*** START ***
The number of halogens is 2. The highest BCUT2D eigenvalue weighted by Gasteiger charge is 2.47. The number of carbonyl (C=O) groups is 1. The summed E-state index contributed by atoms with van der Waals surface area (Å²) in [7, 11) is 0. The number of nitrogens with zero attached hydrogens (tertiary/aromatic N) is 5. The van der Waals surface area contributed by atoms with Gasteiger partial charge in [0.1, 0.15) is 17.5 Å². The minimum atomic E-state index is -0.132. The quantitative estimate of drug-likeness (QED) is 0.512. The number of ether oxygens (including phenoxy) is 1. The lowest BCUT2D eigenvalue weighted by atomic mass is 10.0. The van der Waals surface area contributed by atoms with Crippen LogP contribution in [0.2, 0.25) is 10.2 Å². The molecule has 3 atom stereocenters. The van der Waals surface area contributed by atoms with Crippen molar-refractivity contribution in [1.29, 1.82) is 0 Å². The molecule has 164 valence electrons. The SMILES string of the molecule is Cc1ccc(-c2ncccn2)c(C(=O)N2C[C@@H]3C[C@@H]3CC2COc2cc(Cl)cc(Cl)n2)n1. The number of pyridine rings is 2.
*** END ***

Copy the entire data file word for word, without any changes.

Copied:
The number of halogens is 2. The highest BCUT2D eigenvalue weighted by Gasteiger charge is 2.47. The number of carbonyl (C=O) groups is 1. The summed E-state index contributed by atoms with van der Waals surface area (Å²) in [7, 11) is 0. The number of nitrogens with zero attached hydrogens (tertiary/aromatic N) is 5. The van der Waals surface area contributed by atoms with Gasteiger partial charge in [0.1, 0.15) is 17.5 Å². The minimum atomic E-state index is -0.132. The quantitative estimate of drug-likeness (QED) is 0.512. The number of ether oxygens (including phenoxy) is 1. The lowest BCUT2D eigenvalue weighted by atomic mass is 10.0. The van der Waals surface area contributed by atoms with Crippen LogP contribution in [0.2, 0.25) is 10.2 Å². The molecule has 3 atom stereocenters. The van der Waals surface area contributed by atoms with Crippen molar-refractivity contribution in [1.29, 1.82) is 0 Å². The molecule has 164 valence electrons. The SMILES string of the molecule is Cc1ccc(-c2ncccn2)c(C(=O)N2C[C@@H]3C[C@@H]3CC2COc2cc(Cl)cc(Cl)n2)n1. The number of pyridine rings is 2.